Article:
Posted by: Bruce Einhorn on June 11, 2009
Not to say I told you so, but it seems China is indeed stepping back from its new censorship policy for computers. As TelecomAsia’s Robert Clark writes here, the Chinese government “has retreated on its controversial new web filtering plan.” I’m not sure it’s a full-fledged retreat yet, but there are certainly signs that the worldwide outcry is having an impact. For instance, Xinhua, the official Chinese news agency, does seem a bit embarrassed about the whole thing. According to the government mouthpiece, China’s Ministry of Industry and IT “on Wednesday insisted that its notice to the PC makers and sellers does not mean the software’s installation to user’s operating system is mandatory, instead, the software package should be installed on either the hard drives or a compact disc with the computers.”
Even more interesting is Xinhua’s description of the criticism the new policy is receiving from inside China. I’m quoting at-length from Xinhua since the amount of space the critics receive from the agency seems a good sign that the government is moving to make this policy disappear:
However, Chinese scholars challenged the ministry’s policy despite of the government’s intention to keep minors away from porn and violent contents.
“I have the freedom to decide whether or not to install a locker to my home,” Dr. Ma Guangyuan with Chinese Academy of Social Sciences said, “parent’s worry about their children’s porn-free environment is reasonable, but this is not an excuse for asking all new computers to be preloaded with the software because I can use it by myself.”
Lv Jingjian, a director with China Computer Federation, said there should be a public hearing if the government wants the public to use a uniformed software package.
A scholar named Ou Muhua also questioned that why the ministry did not publicize the public bidding for the porn-filtering software before the Tuesday’s announcement.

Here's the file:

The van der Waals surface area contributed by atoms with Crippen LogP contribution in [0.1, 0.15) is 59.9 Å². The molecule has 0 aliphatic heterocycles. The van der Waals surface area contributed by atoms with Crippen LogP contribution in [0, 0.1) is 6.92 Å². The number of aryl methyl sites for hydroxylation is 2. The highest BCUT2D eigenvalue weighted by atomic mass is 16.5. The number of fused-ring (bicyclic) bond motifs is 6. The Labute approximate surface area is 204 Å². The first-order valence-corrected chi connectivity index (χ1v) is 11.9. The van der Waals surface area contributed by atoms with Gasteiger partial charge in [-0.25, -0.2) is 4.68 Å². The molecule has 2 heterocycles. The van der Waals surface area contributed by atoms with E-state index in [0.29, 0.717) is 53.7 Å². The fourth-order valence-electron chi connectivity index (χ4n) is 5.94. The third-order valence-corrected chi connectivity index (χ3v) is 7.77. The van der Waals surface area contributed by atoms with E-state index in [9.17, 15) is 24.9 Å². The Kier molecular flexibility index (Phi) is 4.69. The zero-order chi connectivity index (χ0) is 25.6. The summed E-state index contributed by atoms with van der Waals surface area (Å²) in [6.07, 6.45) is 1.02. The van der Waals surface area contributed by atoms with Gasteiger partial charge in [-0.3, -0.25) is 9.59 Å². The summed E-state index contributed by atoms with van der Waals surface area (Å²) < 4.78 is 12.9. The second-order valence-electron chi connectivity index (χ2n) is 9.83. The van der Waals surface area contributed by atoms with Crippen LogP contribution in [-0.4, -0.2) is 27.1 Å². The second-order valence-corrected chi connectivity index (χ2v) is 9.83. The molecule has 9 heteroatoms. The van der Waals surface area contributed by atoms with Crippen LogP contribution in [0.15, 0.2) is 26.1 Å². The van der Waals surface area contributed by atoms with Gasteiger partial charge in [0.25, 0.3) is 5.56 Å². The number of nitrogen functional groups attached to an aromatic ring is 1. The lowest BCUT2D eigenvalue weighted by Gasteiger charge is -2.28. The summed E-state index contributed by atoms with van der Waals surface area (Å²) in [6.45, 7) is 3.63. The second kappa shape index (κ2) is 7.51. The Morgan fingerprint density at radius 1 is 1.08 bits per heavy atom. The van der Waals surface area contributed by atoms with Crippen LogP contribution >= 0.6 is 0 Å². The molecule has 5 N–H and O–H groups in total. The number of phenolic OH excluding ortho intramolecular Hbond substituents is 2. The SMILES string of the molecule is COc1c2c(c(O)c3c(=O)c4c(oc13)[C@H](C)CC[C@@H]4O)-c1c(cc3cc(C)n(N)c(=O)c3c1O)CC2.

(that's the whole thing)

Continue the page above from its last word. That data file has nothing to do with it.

“The filtering function of the Green Dam and Youth Escort is not a new technology and many free anti-virus software could also provide similar services,” Ou said in a comment in Wednesday’s China Youth Daily.
For more on the criticism of the policy within China, check out Rebecca MacKinnon’s RConversation blog here.
As I mentioned in my earlier blog post on this story, there’s a typical pattern with off-the-wall new requirements from the Chinese bureaucracy: Outlandish policy gets announced, outcry begins, outlandish policy gets ignored. Rebecca sees the same thing happening now, too. “I’m putting more of my money on the likelihood that the Green Dam filtering software edict will not get implemented, or efforts at enforcement will fade quickly,” she writes at RConversation. “One thing Western observers need to remember is that China has a long history of edicts targeted at the tech, telecoms, and media sectors going un-enforced, quietly retracted, or morphed in practice into something very different.”
I wonder now if the Chinese critics of the censorship software will dare to go further and start asking more questions. For instance, what sort of oversight was there in the decision-making process that led the ministry to require PC users have a certain type of software, a decision that would significantly boost sales for the company that makes that software?
BusinessWeek’s team of Asia reporters brings you the latest insights on business, politics, technology and culture from some of the world’s biggest and fastest-growing economies. Eye on Asia’s bloggers include Asia regional editor Bruce Einhorn, Tokyo reporter Ian Rowley, Korea bureau chief Moon Ihlwan, Asia News Editor and China Bureau Chief. Dexter Roberts, and Hong Kong-based Asia correspondent Frederik Balfour.